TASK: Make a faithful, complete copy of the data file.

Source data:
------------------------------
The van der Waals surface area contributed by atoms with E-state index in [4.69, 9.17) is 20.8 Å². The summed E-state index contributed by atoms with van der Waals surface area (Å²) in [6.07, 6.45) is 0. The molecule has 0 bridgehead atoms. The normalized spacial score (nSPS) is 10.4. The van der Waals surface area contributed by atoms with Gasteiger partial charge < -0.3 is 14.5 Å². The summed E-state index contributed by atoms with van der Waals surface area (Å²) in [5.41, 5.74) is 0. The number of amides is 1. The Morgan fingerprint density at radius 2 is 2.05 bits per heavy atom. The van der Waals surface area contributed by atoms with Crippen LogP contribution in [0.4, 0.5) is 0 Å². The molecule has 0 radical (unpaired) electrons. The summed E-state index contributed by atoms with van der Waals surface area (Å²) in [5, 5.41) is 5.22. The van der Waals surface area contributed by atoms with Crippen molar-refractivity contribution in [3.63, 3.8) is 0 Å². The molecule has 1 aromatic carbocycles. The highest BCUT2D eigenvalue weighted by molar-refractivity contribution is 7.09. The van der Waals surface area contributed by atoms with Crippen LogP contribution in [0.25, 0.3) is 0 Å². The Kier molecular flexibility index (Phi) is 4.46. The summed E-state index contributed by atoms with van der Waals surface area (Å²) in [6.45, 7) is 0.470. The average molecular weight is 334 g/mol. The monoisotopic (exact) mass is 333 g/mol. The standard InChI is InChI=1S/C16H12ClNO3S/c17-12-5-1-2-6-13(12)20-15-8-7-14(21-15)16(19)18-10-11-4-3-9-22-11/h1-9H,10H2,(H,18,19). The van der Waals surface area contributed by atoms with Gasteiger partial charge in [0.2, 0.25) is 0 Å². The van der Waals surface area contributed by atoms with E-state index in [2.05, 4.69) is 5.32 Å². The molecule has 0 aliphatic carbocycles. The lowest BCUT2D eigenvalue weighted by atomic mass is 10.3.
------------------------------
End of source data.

The van der Waals surface area contributed by atoms with E-state index in [4.69, 9.17) is 20.8 Å². The summed E-state index contributed by atoms with van der Waals surface area (Å²) in [6.07, 6.45) is 0. The molecule has 0 bridgehead atoms. The normalized spacial score (nSPS) is 10.4. The van der Waals surface area contributed by atoms with Gasteiger partial charge < -0.3 is 14.5 Å². The summed E-state index contributed by atoms with van der Waals surface area (Å²) in [5.41, 5.74) is 0. The number of amides is 1. The Morgan fingerprint density at radius 2 is 2.05 bits per heavy atom. The van der Waals surface area contributed by atoms with Crippen LogP contribution in [0.4, 0.5) is 0 Å². The molecule has 0 radical (unpaired) electrons. The summed E-state index contributed by atoms with van der Waals surface area (Å²) in [5, 5.41) is 5.22. The van der Waals surface area contributed by atoms with Crippen molar-refractivity contribution in [3.63, 3.8) is 0 Å². The molecule has 1 aromatic carbocycles. The highest BCUT2D eigenvalue weighted by molar-refractivity contribution is 7.09. The van der Waals surface area contributed by atoms with Crippen LogP contribution in [0.25, 0.3) is 0 Å². The Kier molecular flexibility index (Phi) is 4.46. The summed E-state index contributed by atoms with van der Waals surface area (Å²) in [6.45, 7) is 0.470. The average molecular weight is 334 g/mol. The monoisotopic (exact) mass is 333 g/mol. The standard InChI is InChI=1S/C16H12ClNO3S/c17-12-5-1-2-6-13(12)20-15-8-7-14(21-15)16(19)18-10-11-4-3-9-22-11/h1-9H,10H2,(H,18,19). The van der Waals surface area contributed by atoms with Gasteiger partial charge in [0.2, 0.25) is 0 Å². The van der Waals surface area contributed by atoms with E-state index in [2.05, 4.69) is 5.32 Å². The molecule has 0 aliphatic carbocycles. The lowest BCUT2D eigenvalue weighted by atomic mass is 10.3.